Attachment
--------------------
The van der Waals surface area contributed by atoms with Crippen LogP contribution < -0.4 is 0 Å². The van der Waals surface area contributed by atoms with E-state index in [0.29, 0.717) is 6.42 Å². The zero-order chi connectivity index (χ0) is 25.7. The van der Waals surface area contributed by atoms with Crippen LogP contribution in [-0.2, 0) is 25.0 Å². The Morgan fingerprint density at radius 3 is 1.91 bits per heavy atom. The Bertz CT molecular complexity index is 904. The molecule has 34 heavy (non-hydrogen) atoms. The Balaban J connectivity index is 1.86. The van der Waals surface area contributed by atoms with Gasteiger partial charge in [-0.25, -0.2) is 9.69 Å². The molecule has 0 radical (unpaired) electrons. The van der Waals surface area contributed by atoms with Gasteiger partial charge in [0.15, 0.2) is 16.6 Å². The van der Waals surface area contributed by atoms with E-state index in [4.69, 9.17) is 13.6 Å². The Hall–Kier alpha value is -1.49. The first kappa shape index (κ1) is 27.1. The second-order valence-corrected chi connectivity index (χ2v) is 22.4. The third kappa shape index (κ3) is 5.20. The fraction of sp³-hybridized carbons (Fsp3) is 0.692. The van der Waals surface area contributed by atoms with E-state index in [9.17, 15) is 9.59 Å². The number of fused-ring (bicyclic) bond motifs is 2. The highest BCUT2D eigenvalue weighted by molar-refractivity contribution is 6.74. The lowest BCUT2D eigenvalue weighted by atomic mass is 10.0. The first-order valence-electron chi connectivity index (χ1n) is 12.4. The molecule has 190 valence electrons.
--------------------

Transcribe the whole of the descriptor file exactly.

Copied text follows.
The van der Waals surface area contributed by atoms with Crippen LogP contribution < -0.4 is 0 Å². The van der Waals surface area contributed by atoms with E-state index in [0.29, 0.717) is 6.42 Å². The zero-order chi connectivity index (χ0) is 25.7. The van der Waals surface area contributed by atoms with Crippen LogP contribution in [-0.2, 0) is 25.0 Å². The Morgan fingerprint density at radius 3 is 1.91 bits per heavy atom. The Bertz CT molecular complexity index is 904. The molecule has 34 heavy (non-hydrogen) atoms. The Balaban J connectivity index is 1.86. The van der Waals surface area contributed by atoms with Gasteiger partial charge in [-0.25, -0.2) is 9.69 Å². The molecule has 0 radical (unpaired) electrons. The van der Waals surface area contributed by atoms with Gasteiger partial charge in [0.15, 0.2) is 16.6 Å². The van der Waals surface area contributed by atoms with E-state index in [4.69, 9.17) is 13.6 Å². The Hall–Kier alpha value is -1.49. The first kappa shape index (κ1) is 27.1. The second-order valence-corrected chi connectivity index (χ2v) is 22.4. The third kappa shape index (κ3) is 5.20. The fraction of sp³-hybridized carbons (Fsp3) is 0.692. The van der Waals surface area contributed by atoms with E-state index in [9.17, 15) is 9.59 Å². The number of fused-ring (bicyclic) bond motifs is 2. The highest BCUT2D eigenvalue weighted by molar-refractivity contribution is 6.74. The lowest BCUT2D eigenvalue weighted by atomic mass is 10.0. The first-order valence-electron chi connectivity index (χ1n) is 12.4. The molecule has 190 valence electrons.